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Photography Effects – Enhancing Your Clicks « ePhotoCouponCodes

Photography Effects – Enhancing Your Clicks

Monday, April 15th, 2013

Photography is a hobby practiced by an incredible number of people around the globe. Even those who are just amateurs in the field know there is a lot more to it than just pressing the camera button at the right time and in the right amount of light. The quality of the pictures can be significantly increased if the right effects are used to enhance them.

So if you like taking pictures, here are some effects that you should really practice and use in your photos to improve them.

Bokeh Effect

The word ‘bokeh’ is of Japanese origin and has been derived from the word ‘boke’, meaning blur or haze. In photography, a bokeh effect refers to the process of blurring all those areas of the image that are unfocused. The blur can be achieved through aperture shapes or lens aberrations. The main purpose of doing this is to emphasize on the main subject in the picture rather than the surroundings, but only a good bokeh can achieve this. If this is not so, the picture quality will be spoilt in most cases.

Lomography Effect

A lomography effect is one in which the saturation levels and the contrast in the pictures are raised higher than general. The result looks like it has been taken in random flashes. Everything other than the main focus is usually blurred and the vignettes are made darker.

SkyScraperTilt Shifting Effect

Tilt shifting effect is achieved by the use of two camera movements, which result in a miniature scene. The first movement is to rotate the lens plane according to the image plane. This is termed as tilt. The second movement is to make the lens parallel to the image plane. This is called shift. The former tilting movement is used for controlling orientation while the latter shifting movement is used for adjusting the subject’s location without having to move the camera backwards.


Panning is the process of moving the picture in a rotational, horizontal or vertical direction. It is usually incorporated when moving subjects have to be shot. The subject is first framed and then the shutter is pressed. The captured picture features a sharp subject on a blurry background, which resembles a moving object.

Rule of Thirds

The Rule of Thirds is the name of an effect in which the photo is actually broken down into three parts in the horizontal and vertical directions. Thus, overall it is divided into nine parts of the same size. The main subject can be placed anywhere except in the middle region, which gives the effect of a dynamic, moving object.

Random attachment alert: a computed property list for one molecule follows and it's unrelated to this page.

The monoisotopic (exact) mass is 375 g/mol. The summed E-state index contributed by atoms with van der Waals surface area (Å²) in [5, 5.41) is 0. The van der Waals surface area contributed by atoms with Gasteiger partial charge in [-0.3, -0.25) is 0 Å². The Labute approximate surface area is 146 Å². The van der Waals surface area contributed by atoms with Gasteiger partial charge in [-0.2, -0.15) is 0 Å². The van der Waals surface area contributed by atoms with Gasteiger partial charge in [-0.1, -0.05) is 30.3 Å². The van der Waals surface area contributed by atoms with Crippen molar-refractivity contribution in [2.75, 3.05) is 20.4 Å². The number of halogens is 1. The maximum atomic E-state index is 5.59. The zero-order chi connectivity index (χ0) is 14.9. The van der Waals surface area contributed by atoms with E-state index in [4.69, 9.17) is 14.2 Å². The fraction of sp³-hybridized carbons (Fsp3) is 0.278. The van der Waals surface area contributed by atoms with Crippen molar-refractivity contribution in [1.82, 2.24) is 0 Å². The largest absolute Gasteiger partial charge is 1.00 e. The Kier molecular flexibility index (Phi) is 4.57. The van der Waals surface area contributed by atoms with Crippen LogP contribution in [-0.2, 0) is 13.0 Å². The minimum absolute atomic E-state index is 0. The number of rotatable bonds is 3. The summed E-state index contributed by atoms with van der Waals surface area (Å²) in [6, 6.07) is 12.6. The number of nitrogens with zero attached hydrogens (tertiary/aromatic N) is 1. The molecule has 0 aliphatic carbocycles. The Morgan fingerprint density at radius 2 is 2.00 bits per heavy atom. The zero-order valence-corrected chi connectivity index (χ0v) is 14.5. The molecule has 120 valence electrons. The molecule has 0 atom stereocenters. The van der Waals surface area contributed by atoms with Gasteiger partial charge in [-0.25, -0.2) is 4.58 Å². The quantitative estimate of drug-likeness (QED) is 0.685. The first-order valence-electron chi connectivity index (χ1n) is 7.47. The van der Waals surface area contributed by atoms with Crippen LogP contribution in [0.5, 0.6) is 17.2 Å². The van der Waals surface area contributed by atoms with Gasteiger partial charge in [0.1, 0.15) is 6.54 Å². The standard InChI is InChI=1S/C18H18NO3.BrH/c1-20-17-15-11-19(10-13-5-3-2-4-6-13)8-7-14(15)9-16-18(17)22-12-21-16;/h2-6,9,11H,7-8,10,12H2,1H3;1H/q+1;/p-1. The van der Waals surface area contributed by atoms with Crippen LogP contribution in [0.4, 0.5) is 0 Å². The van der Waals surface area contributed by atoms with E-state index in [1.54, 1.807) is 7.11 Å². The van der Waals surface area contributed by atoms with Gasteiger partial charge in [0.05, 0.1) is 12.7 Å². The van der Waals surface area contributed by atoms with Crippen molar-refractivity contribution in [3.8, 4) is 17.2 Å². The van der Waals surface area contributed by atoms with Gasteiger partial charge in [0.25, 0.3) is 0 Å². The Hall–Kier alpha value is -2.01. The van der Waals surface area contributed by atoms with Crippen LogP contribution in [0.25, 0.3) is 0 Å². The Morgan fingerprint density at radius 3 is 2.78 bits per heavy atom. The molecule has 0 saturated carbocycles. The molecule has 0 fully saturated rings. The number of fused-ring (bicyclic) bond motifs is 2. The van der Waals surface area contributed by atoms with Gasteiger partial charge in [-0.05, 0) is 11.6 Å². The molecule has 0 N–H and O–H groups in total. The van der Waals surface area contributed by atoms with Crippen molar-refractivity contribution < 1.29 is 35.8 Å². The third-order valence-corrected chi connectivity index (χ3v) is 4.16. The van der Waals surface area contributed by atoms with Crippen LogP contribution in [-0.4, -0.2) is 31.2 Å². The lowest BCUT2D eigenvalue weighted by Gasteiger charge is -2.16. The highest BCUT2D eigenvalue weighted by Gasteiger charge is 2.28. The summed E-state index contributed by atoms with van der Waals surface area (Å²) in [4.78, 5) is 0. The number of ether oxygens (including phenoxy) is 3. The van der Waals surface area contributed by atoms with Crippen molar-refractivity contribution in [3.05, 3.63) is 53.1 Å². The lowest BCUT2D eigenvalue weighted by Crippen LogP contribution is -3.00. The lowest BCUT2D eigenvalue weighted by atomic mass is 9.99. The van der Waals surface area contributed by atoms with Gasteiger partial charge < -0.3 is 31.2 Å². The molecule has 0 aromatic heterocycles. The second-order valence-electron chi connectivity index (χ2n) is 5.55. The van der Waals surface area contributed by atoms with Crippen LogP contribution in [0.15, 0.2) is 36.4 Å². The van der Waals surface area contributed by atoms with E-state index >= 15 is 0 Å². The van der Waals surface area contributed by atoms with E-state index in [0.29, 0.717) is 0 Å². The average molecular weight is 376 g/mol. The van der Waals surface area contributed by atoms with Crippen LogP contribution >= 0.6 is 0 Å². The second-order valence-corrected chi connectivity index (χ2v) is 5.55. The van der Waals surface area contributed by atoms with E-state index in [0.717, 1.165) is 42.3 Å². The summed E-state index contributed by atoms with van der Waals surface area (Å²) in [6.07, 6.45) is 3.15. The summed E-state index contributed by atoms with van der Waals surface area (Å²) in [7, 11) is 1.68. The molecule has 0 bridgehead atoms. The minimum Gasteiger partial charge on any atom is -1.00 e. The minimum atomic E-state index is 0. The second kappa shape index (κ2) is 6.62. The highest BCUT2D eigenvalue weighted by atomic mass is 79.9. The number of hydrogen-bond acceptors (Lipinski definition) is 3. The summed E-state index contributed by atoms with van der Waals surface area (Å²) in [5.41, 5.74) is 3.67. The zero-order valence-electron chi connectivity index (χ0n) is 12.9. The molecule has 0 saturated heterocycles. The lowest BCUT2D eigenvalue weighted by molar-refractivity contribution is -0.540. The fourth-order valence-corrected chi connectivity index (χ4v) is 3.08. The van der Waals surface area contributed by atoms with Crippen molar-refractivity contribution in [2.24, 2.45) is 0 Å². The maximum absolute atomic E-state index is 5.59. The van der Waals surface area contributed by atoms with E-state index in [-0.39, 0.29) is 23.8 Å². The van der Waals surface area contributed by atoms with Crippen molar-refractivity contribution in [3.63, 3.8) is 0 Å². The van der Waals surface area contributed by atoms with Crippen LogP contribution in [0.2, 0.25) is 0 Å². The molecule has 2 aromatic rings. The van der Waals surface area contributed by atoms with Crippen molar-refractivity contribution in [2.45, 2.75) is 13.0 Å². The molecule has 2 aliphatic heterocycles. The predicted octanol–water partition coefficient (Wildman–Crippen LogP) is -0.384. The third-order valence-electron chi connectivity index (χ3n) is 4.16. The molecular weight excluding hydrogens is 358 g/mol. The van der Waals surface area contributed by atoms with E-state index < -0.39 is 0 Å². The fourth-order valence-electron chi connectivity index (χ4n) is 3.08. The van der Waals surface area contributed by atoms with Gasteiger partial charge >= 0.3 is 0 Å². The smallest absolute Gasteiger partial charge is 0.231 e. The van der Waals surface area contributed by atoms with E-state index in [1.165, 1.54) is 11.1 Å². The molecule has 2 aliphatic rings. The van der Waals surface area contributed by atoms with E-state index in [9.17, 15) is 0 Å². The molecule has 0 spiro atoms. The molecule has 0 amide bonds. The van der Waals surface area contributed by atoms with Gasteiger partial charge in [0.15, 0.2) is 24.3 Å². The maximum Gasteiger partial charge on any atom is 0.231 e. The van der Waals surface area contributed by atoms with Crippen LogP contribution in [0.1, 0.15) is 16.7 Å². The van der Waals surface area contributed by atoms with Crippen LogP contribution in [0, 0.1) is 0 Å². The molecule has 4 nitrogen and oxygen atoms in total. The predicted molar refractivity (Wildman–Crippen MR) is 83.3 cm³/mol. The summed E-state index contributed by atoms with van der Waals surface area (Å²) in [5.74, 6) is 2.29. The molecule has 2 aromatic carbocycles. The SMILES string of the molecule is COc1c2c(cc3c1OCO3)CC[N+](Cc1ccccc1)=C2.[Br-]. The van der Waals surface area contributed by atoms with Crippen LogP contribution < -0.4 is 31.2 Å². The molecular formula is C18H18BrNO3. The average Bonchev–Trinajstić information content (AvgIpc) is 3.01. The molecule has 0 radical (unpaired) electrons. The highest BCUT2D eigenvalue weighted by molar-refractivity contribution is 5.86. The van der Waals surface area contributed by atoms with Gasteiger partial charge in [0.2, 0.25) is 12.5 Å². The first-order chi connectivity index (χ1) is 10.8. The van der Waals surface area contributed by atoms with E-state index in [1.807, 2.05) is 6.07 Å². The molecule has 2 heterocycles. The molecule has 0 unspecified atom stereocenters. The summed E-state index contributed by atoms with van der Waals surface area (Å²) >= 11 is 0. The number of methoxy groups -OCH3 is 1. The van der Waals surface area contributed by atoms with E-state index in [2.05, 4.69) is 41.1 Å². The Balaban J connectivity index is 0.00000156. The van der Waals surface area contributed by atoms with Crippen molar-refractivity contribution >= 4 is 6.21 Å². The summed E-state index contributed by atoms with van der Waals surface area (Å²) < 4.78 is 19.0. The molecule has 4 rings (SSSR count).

Cross Processing Effect

The cross processing effect is the result that you would get if you develop your pictures in the wrong chemicals. You do not actually need to do this as there are a lot of software packages that can give you this very same effect. The resulting picture has an impression of wild and absurd colors, featuring vivid and different shades with varying amounts of contrasts. Despite the fact that the original colors are completely spoilt, the picture still looks incredible.

Golden Bridge
Golden Hour Photograph

Golden hour photograph can only be achieved if you capture your subjects at sunrise or sunset. The sunrays dramatically change the brightness and contrast of the pictures to produce an impressive shot.
This is because of the fact that the natural light intensity is reduced at dawn and dusk because the sun is close to the horizon. Consequently, the lighting conditions become softer, the hues become warmer and the shadows become longer. The effect of this is easily visible if you take photos at this time.
The golden hour effect is particularly effective if you want to take pictures of portraits or landscapes.

Long Exposure Photography

A long exposure effect can be incorporated in only those pictures that are taken at night. The aperture is narrowed and the shutter speed is reduced. As a result, even the stationary elements feature blurred movements in the output picture. This effect can be used in many scenarios but looks especially good if you capture stars, fog or running water in this way.

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